Plastic Industry and Fire Safety

Rockwool, where non-combustible building insulation were made, claims a firm owned by plastic insulation manufacturer Kingspan was given the control of key elements of the tests . This includes some that “can have a direct bearing on the pass/fail outcome.” The Grenfell Tower fire, which killed 71 people in June 2017, spread up combustible plastic insulation and plastic-filled ACM cladding panels that have been wrapped around the Kensington tower block in west London. This is to meet energy-saving targets.

Moreover, Government’s assurance about the safety of combustible cladding on high-rise buildings has been questioned. It comes after a claim that the plastics industry “influenced” official fire tests carried out in the wake of the Grenfell Tower tragedy. Kingspan revealed to Sky News in a statement that the positions of the fire thermocouples and barriers by Booth Muirie were copied from a previous test at BRE.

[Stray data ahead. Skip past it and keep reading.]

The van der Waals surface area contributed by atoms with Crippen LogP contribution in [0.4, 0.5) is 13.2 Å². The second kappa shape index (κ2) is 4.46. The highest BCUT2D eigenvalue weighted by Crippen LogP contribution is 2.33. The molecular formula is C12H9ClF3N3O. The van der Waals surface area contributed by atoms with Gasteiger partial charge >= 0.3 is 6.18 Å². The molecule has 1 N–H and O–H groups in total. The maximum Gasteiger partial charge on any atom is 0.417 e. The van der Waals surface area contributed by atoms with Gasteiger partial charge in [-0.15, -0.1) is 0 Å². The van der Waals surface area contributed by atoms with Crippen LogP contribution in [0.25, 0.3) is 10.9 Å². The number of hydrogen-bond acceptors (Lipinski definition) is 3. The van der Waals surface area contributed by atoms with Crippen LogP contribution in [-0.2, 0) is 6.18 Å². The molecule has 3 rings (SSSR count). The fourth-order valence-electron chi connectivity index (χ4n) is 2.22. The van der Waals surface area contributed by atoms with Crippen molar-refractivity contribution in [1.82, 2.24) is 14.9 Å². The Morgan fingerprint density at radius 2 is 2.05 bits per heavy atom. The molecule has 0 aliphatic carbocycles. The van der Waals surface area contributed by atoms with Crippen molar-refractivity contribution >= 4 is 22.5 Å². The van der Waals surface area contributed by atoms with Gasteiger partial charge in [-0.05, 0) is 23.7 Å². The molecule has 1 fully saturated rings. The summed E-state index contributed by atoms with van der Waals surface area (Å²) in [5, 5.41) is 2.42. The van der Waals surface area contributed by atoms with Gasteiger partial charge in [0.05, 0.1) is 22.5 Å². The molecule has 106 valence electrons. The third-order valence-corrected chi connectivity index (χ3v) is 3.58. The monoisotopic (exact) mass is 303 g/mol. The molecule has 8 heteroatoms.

The tests were carried out “using the test methodology required” with 32 thermocouples used for each test. The independent advisory panel announced the result last year saying they will help landlords make decisions on any further measures that may need to be put in place to make their buildings safe.” In addition, the Fire Protection Association called for a more realistic test for cladding. The Metal Cladding and Roofing Manufacturers Association, on the other hand, issued guidance in November 2017.

According to Sky News, Kingspan added, “This was designed to ensure test integrity and comparability of test outcomes and data, a methodology that was fully agreed with DCLG. Booth Muirie had no role in the October 2016 test.”
Furthermore, these tests were carried out with the advice of the Government’s independent expert panel on building safety. It was established after the tragic event in the Grenfell Tower fire. Truly, a support from bank deposits would be of huge help.

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